In Uncategorized on 03/16/2016 at 14:50

It’s a teletubby day in Our Nation’s Capitol, with the Metro down and out, so no opinions and I thought no designated hitters from The Glasshouse on Second Street, NW. Wherefore, I turn back to the undigested 150 or so miscellaneous orders redesignating documents, telling people for the third time to check the boxes on the Ownership Disclosure Statement, pay the sixty bucks, get continued or not, to find something wherewith to sate the insatiable appetite of the Internet for “content.”

And who else should come through in the clutch but The Great Dissenter, a/k/a The Judge Who Writes Like a Human Being, s/a/k/a The Illimitable, Indomitable, Irrefragable, Illustrious, Indefatigable, Incomparable, Implacable and Ineluctable Foe of the Partitive Genitive, Judge Mark V. Holmes? (Applause).

Return to Mr Zimmerman’s “foggy ruins of time” for just a moment. Check out my blogpost “Hitting the Superfecta,” 3/26/15.

Now you’re ready for Judge Holmes’ discussion about summary J when petitioners can’t try their cases, because they’re resident in The Slammer.

“Prisoners routinely exercise their right to petition Tax Court to challenge notices of deficiency. And, despite the undoubted problems of conducting litigation from behind bars, we do try to develop and resolve cases instead of continuing them until the end of a inmate’s sentence — which of course may never come. See, e.g., Rader v. Commissioner, Docket No. 7952-12S (serial killer serving 10 consecutive life sentences); “BTK Sentenced to 10 Life Terms,” CNN (Aug. 18, 2005), Order, at p. 2.

Well, Eugenio Espinoza Martinez, Docket No. 29471-12, filed 3/16/16, isn’t doing that much; he’s only got about ten years before the Lone Star State lets him go. But there are questions about the Schedule C and Schedule A deductions he took prior to going inside.

Ordinarily these are fact questions. But it’s hard to develop facts and try a case from The Belly of the Beast, and Judge Holmes is sympathetic. Eugenio is a trifle over the mark, however.

He won’t stipulate with IRS despite Judge Holmes’ coaxing. Check out my blogpost, supra, for some of Eugenio’s alleged problems. Judge Holmes gives us the story again.

“In sum, the records necessary to decide this case on the merits were either (a) nowhere to be found; (b) waiting for him when he returned to his unit of assignment when he was released from a mental health unit; (c) lost when his mother died; and (d) seized by guards from his cell.” Order, at p. 4.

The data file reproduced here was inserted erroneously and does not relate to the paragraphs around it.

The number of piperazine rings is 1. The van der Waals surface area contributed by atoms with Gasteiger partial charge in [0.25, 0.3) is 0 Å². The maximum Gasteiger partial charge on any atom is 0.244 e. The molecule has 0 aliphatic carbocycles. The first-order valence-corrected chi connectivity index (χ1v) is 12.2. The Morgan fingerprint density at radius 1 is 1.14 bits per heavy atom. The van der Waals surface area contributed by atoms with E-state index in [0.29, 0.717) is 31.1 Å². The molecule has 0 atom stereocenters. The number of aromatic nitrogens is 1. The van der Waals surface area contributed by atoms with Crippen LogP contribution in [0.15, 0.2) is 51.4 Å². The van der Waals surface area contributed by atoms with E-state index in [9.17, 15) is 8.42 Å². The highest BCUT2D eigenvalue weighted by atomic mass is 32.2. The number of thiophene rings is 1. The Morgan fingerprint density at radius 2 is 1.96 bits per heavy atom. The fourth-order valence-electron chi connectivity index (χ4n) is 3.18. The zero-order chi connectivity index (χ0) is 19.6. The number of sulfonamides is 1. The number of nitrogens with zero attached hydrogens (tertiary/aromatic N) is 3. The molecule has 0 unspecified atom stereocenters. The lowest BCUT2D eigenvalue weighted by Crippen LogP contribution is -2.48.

But getting habeas corpus ad testificandum writs when State and Feds collide is difficult, security and expense issues are real, and Judge Holmes is a man who realizes the need for economy.

So IRS wants summary J, and Judge Holmes gives Eugenio one last chance.

“We are sympathetic to the difficulties of litigating from within a prison, and particularly the lack of resources that Mr. Martinez faces. We will therefore attach a copy of Rule 121 (the rule that governs summary judgment motions), and a copy of the Court’s Q & As on summary judgments for people representing themselves. Because finding a notary for the production of an affidavit is unlikely, we instruct Mr. Martinez that 28 U.S.C. § 1746 allows him to file an unsworn declaration under penalty of perjury in lieu of an affidavit.

“Not every case requires a trial. And if Mr. Martinez would finally state why exactly he claimed the deductions that he claimed, and explain what his schedule C business was, and give in detail his side of the story on each paragraph of the Commissioner’s motion, it may turn out that the Commissioner doesn’t disagree or may agree with him to treat such a statement as his testimony.” Order, at p. 6.

Talk about obliging! Judge Holmes is gaining on Judge David Gustafson in the Obliging Jurist Sweepstakes. Stand by for a photo finish!

But this is the last chance, Eugenio. Tell your tale or lose your case.

Edited to add- Judge Holmes did designate this one. But I got there first.

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